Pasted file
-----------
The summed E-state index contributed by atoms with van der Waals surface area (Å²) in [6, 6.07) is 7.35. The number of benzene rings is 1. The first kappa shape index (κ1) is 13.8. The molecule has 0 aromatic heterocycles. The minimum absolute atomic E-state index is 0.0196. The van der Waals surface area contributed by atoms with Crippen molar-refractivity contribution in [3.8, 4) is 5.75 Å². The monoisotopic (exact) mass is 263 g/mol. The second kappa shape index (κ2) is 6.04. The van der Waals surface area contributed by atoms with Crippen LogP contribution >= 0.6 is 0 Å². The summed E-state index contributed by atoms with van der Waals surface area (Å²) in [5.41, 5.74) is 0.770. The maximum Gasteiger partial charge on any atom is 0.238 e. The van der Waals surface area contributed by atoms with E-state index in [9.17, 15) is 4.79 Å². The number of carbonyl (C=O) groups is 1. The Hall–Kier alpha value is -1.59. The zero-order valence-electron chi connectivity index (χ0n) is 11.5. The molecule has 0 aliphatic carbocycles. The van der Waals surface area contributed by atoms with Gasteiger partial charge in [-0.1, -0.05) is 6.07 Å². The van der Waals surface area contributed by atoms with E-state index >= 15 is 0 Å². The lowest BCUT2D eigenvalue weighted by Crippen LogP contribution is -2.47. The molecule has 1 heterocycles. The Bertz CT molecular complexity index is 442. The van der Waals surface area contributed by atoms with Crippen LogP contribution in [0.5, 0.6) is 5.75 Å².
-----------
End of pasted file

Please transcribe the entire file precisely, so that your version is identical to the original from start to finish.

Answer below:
The summed E-state index contributed by atoms with van der Waals surface area (Å²) in [6, 6.07) is 7.35. The number of benzene rings is 1. The first kappa shape index (κ1) is 13.8. The molecule has 0 aromatic heterocycles. The minimum absolute atomic E-state index is 0.0196. The van der Waals surface area contributed by atoms with Crippen molar-refractivity contribution in [3.8, 4) is 5.75 Å². The monoisotopic (exact) mass is 263 g/mol. The second kappa shape index (κ2) is 6.04. The van der Waals surface area contributed by atoms with Crippen LogP contribution >= 0.6 is 0 Å². The summed E-state index contributed by atoms with van der Waals surface area (Å²) in [5.41, 5.74) is 0.770. The maximum Gasteiger partial charge on any atom is 0.238 e. The van der Waals surface area contributed by atoms with E-state index in [9.17, 15) is 4.79 Å². The number of carbonyl (C=O) groups is 1. The Hall–Kier alpha value is -1.59. The zero-order valence-electron chi connectivity index (χ0n) is 11.5. The molecule has 0 aliphatic carbocycles. The van der Waals surface area contributed by atoms with Gasteiger partial charge in [-0.1, -0.05) is 6.07 Å². The van der Waals surface area contributed by atoms with E-state index >= 15 is 0 Å². The lowest BCUT2D eigenvalue weighted by Crippen LogP contribution is -2.47. The molecule has 1 heterocycles. The Bertz CT molecular complexity index is 442. The van der Waals surface area contributed by atoms with Crippen LogP contribution in [0.5, 0.6) is 5.75 Å².